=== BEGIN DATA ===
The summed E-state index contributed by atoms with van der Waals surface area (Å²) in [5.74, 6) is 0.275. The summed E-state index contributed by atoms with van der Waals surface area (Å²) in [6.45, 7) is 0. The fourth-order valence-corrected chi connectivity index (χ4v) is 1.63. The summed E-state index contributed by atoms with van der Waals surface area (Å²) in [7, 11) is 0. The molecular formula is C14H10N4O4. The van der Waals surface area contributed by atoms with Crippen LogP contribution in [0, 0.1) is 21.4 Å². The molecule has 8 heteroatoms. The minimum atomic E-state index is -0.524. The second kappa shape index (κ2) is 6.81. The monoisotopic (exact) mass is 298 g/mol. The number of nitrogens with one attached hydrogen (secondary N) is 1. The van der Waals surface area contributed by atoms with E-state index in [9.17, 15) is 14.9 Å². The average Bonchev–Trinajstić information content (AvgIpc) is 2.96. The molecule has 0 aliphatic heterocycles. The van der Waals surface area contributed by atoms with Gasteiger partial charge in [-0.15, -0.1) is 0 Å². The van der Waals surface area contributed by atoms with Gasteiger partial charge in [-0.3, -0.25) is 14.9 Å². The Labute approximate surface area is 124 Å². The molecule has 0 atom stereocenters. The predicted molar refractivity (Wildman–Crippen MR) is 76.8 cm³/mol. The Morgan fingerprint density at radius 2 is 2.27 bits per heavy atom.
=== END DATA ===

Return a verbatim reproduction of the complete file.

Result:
The summed E-state index contributed by atoms with van der Waals surface area (Å²) in [5.74, 6) is 0.275. The summed E-state index contributed by atoms with van der Waals surface area (Å²) in [6.45, 7) is 0. The fourth-order valence-corrected chi connectivity index (χ4v) is 1.63. The summed E-state index contributed by atoms with van der Waals surface area (Å²) in [7, 11) is 0. The molecular formula is C14H10N4O4. The van der Waals surface area contributed by atoms with Crippen LogP contribution in [0, 0.1) is 21.4 Å². The molecule has 8 heteroatoms. The minimum atomic E-state index is -0.524. The second kappa shape index (κ2) is 6.81. The monoisotopic (exact) mass is 298 g/mol. The number of nitrogens with one attached hydrogen (secondary N) is 1. The van der Waals surface area contributed by atoms with E-state index in [9.17, 15) is 14.9 Å². The average Bonchev–Trinajstić information content (AvgIpc) is 2.96. The molecule has 0 aliphatic heterocycles. The van der Waals surface area contributed by atoms with Gasteiger partial charge in [-0.15, -0.1) is 0 Å². The van der Waals surface area contributed by atoms with Gasteiger partial charge in [-0.3, -0.25) is 14.9 Å². The Labute approximate surface area is 124 Å². The molecule has 0 atom stereocenters. The predicted molar refractivity (Wildman–Crippen MR) is 76.8 cm³/mol. The Morgan fingerprint density at radius 2 is 2.27 bits per heavy atom.